It guards against the acquisition of an enterprise by the government unless such an acquisition is in the best interest of a public purpose, in which case, adequate compensation must be paid promptly, with authorisation for full repatriation of the proceeds in convertible currency, where applicable. The law also gives the investor the right of access to the courts for determination of his/her interest or right and the compensation to which he/she is entitled.

Investment Promotion and Protection Agreements

Countries willing to invest in Nigeria may choose to enter into bilateral Investment Promotion and Protection Agreement (IPPA) with the Nigerian government.

Deregulation of Equity Structure in Nigerian Enterprises

The Nigerian Investment Promotion Commission (NIPC) Act N° 16 of 1995 has effectively abolished any restrictions in respect of the limits of foreign shareholding in an enterprise registered in Nigeria.


However, certain categories of enterprises remain subject to authorisation for non-Nigerians:

  • Production of arms and ammunition;
  • Production of and dealing in narcotics and psychotropic substances;
  • Manufacture of military and paramilitary wears and accouterments;
  • Participating in coastal and inland shipping.


Nigeria Export Processing Zones 

The Nigeria Export Processing Zones Authority was set up under the Nigeria Export Processing Zones Decree 63 of 1992.

The Authority has the mandate to grant all requisite permits and approvals for operators within the zones, to the exclusion of other government bodies and agencies.


Investment Procedures Within the Nigeria Export Processing Zones (EPZ)

  1. Any company, person or group of persons wishing to carry out approved activity within a zone shall apply to the Nigerian Export Processing Zones Authority (NEPZA) using the prescribed forms and shall submit such documents and information in support of the applications. The forms shall specify the application fees and such other details as the Authority may stipulate from time to time. A feasibility study in respect of the investment project, which the applicant wishes to undertake in the zone, shall be attached as an annex to the application and shall contain the following among others:
    • Project description;
    • Market survey;
    • Funding proposals;
    • Financial projections;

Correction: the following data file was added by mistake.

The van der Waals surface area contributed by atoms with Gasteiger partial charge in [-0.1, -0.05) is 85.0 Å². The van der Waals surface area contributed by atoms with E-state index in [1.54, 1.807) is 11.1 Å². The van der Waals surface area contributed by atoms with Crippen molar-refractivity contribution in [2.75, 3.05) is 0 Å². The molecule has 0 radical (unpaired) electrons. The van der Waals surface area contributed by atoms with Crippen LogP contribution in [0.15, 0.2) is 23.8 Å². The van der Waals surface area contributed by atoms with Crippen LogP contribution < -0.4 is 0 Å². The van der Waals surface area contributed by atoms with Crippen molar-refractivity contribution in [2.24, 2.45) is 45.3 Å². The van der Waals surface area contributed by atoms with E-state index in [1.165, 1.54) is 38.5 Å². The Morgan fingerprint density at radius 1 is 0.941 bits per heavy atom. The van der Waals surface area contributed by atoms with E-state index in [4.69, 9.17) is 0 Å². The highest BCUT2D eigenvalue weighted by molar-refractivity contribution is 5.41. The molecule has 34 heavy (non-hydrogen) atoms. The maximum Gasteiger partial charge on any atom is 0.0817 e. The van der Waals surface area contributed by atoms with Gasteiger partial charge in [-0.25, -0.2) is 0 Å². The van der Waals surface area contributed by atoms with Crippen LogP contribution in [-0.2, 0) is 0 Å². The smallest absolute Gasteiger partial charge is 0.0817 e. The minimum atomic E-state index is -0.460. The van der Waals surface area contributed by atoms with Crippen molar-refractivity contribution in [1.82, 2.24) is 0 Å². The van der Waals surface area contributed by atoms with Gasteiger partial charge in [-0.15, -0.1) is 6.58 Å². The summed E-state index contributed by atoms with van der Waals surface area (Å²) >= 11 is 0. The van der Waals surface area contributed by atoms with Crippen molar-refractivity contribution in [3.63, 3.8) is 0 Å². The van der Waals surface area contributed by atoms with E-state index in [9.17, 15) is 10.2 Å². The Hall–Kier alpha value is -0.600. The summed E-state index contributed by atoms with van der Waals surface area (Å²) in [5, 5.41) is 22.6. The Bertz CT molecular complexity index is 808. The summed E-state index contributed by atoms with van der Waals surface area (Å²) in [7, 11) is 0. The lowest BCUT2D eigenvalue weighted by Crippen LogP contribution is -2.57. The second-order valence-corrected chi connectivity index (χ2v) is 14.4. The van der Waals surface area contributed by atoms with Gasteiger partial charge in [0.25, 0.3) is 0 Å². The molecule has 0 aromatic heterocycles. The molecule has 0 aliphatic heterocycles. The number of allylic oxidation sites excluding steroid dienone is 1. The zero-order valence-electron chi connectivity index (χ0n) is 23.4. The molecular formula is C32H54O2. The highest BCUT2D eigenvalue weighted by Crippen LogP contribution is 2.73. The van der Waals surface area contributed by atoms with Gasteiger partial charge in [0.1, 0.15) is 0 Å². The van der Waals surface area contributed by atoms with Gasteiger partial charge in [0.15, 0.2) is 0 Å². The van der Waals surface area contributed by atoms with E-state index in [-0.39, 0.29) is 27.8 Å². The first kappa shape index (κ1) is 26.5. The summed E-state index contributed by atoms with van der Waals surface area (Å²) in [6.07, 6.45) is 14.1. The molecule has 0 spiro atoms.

• Environmental impact statement and control measures.
  2. Application to undertake approved activity in the zone duly received, shall be considered by the Authority within 30 days of receipt and the Authority shall notify the applicant in writing of its decisions to grant the said approval or otherwise. The approval shall be subject to such terms and conditions as may be imposed by the Authority.
  3. If the application is approved the investor may proceed to carry out the following:
    1. Apply for company registration
    2. If outright purchase of factory building is desired.
      • Payment of 10% deposit of the selling price of the standard factory building within 3 months of approval;
      • Payment of the balance 90%, 5 month after;
    3. Renting of factory building
      • Down payment of one-year rent required not exceeding 3 months after signing the rental contract. Thereafter, rental charges shall be paid in the first quarter of every year.
    4. Leasing the standard factory
      • Payment of 40% lease value on approval;
      • Payment of 30% at the end of the 5th year;
      • Payment of 30% balance at the end of the 10th year.
    5. Leasing of serviced plots
      • Down payment of 40% on completion of factory building;
      • 30% at the end of the 5th year;
      • 30% at the end of the 10th year.

    Construction must be completed within a period of one year, which can be extended for another 6 months. A plan of the building shall be submitted to the Authority for approval. The land lease contract shall be signed within 2 months after allocation of land. The area occupied by such building shall be between 60%-70% of the leased land and construction shall start within 3 months after signing the lease contract.

  4. With condition(s) in (iii) fulfilled, the investor may proceed to carry out the following:

    Remittance of Investment Capital through banks in the zone and notify the Authority on arrival.

  5. When the factory building is ready, investor(s) may bring in machinery for installation and workers employed. Therefore, the Authority shall be required to carry out pre-inspection, and if found satisfactory, a certificate to commence production will be issued.